South African mines announced closures Monday in response to the spreading virus. This pushed the palladium price up as investors feared a loss in future acquisition of the metal. On Tuesday, March 24, the palladium price saw a 10% jump. The next day, the palladium price jumped up to a 25% increase, making for the best day since 1997 when automakers began using palladium in catalytic converters.
What does the South African mine closure impact?
South Africa accounts for the majority of the world’s access to raw platinum group metals. This closure will affect production for all these metals, which include platinum, palladium, and rhodium. South Africa makes up 75% of the annual platinum supply, and 38% of the palladium supply. Rhodium from South Africa makes up 80% of the annual supply. These closures will put a strain on all platinum group metals in the near future, particularly as markets reopen.
Before the coronavirus crisis, palladium futures were up to about $2,800 an ounce this month with a supply deficit. Additionally, rhodium saw a high of $11,500 an ounce this month. It then dropped off to $2,000/oz and rose 50% to $4,000/oz this week after panic buying surged. Finally, platinum also saw a price jump up 11% on Tuesday.
Car Production, Palladium Price, and Platinum Group Metals
However, with the mines shutting down for twenty-one days, that will mean a 2% global supply drop for 2020. This is according to Dmitry Glushakov, head of metals and mining research at UTB Captial. He also projects this will negatively affect the magnitude of car sales for this year. Currently, it is unclear to what extent the mine closure will have for car production and sales in 2020.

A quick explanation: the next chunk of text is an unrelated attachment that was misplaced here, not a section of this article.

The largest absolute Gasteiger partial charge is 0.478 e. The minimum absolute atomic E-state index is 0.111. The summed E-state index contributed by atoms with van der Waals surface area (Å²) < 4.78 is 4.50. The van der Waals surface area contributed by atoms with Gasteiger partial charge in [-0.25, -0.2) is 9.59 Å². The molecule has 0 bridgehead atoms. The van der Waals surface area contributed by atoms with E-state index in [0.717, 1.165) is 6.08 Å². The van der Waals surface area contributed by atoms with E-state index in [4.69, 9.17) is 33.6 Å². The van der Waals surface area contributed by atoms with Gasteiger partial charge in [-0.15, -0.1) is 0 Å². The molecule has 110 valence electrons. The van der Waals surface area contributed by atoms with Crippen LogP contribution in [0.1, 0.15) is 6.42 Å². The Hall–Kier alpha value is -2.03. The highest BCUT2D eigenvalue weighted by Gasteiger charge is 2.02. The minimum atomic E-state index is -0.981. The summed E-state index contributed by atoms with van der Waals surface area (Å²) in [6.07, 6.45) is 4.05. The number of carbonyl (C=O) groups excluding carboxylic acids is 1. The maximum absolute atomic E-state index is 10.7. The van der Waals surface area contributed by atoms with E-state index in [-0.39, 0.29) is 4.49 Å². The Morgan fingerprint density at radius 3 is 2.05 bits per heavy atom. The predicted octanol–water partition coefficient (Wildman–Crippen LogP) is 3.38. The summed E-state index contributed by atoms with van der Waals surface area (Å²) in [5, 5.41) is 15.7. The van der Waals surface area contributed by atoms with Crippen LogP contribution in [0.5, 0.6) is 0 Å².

Steve Dunn, Head of ETFs at Aberdeen Standard Investments, noted that demand will be down for now since cars are not in production at this moment. Despite this, there has always been a shortage of these metals. Now this shortage will become more apparent from the closure.
More recent announcements from South Africa on Wednesday included the information that they would continue to process platinum group metals during the lockdown. To what extent, we are not sure. Experts, however, say that these prices will boom once again when demand returns. This demand will most likely stem from industrial demand, particularly in India and China as they abide by the Paris Agreement to control greenhouse gas emissions.
As these countries will look to continue business as usual when it is safe to do so, some have called for their governments to lower tariffs on importing platinum group metals. In India, the tariffs rose around 3% as gasoline car production increased. This puts a strain on producers who are trying to work with the Paris Agreement.
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